It’s no secret that the president, Secretary of State Mike Pompeo, and Trump’s son-in-law Jared Kushner, who has been leading discussions with the Arab Gulf States including the UAE, very much want to increase arms sales to that troubled region. Congress has reasons beyond Israeli objections to be concerned about that, as they showed when they tried to stop a weapons sale to Saudi Arabia and the UAE in May of 2019, forcing Pompeo to invoke a rarely used and controversial clause in the law to circumvent congressional approval and push the sale through — and leading to a presidential veto to prevent Congress from restricting the arms sales. Trump is now working to reduce or even eliminate Congress’s role in overseeing arms sales.
The F-35, and armed fighter drones that would be part of the same sale, are quite different matters as far as Israel is concerned. These are state of the art weapons. Israel got the F-35 in 2017, and it is expected to be used for decades to come. Thus, as Israel sees it, for the purpose of countering Iran, the fighter jet helps a bit, but the risk should UAE leadership shift its positions or suffer a radical change is much greater.
U.S. Ambassador to Israel David Friedman told the Jerusalem Post that “[a]ny sale of weapons by the United States to UAE or any other regional player will continue to be governed by our obligation to maintain Israel’s Qualitative Military Edge — that’s the law. This deal creates a host of new opportunities for Israel and America — including in the realm of security — and I believe that many great things will come from it.”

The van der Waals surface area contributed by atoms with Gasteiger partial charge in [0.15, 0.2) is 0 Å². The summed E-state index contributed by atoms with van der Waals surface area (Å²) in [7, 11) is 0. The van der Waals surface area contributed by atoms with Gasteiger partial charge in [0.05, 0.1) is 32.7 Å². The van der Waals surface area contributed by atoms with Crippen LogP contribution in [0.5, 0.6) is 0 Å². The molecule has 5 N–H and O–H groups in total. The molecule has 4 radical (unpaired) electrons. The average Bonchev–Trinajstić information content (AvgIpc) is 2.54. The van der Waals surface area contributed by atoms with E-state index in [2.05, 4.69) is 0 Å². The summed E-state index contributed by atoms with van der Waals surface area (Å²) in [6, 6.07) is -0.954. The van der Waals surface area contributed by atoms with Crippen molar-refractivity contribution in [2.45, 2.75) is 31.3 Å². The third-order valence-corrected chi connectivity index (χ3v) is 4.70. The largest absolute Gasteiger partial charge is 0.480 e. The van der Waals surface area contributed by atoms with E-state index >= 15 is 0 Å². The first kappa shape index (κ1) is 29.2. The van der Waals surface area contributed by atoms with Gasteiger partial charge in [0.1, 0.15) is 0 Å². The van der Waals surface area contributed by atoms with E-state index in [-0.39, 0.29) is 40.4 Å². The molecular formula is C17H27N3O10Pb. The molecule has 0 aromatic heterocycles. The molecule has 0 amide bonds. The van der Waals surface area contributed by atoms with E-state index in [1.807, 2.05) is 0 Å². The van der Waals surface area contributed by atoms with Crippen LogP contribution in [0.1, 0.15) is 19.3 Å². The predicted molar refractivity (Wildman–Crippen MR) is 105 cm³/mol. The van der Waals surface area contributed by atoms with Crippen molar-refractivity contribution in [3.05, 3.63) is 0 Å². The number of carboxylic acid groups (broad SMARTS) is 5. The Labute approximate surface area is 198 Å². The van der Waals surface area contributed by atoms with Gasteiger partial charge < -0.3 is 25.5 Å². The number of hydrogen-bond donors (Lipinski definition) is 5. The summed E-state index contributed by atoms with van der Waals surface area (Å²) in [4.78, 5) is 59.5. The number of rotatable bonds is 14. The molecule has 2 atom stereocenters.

Friedman did not confirm or deny the report of the F-35 sale but said, “Ultimately, under the right circumstances, both the U.S. and Israel would benefit greatly from having a strong ally situated across the Strait of Hormuz from Iran.”
The Mideast after the Israel-UAE deal
If Israel does drop its objections and Congress permits the sale of such advanced weaponry to the UAE, it stands to reason that sales to Saudi Arabia would not be far behind. The F-35 and Predator drones would be major military upgrades, and we are already seeing increasingly aggressive policies from Saudi Arabia and the UAE not only with Iran in the Gulf, but in Yemen and Libya, among other potential hotspots.
The potential for conflict in the Gulf will rise dramatically if such an arms upgrade is coupled with a second Trump term. Iran would certainly feel a great deal of urgency to find ways to upgrade its own capabilities.
But there are good reasons to hope that the sales might not materialize. Joe Biden’s opposition to further arming Saudi Arabia is a good indication that, if he wins, he will kill the sale of the F-35 and Predators. Netanyahu conducted these talks in secret, without the participation or even knowledge of his ostensible partners, Defense Minister Benny Gantz and Foreign Minister Gabi Ashkenazi, angering both men. And they are not the only ones in Israel who are concerned over such momentous arrangements having been made in secret. The political pressure on Netanyahu might well be enough to ensure that Congress does not approve this plan.
Still, the danger of escalation remains significant until the possibility of introducing such advanced weapons to the Gulf states is eliminated. There couldn’t be a better example of the grave danger posed by a U.S. president who sees himself as nothing more than a shady arms dealer.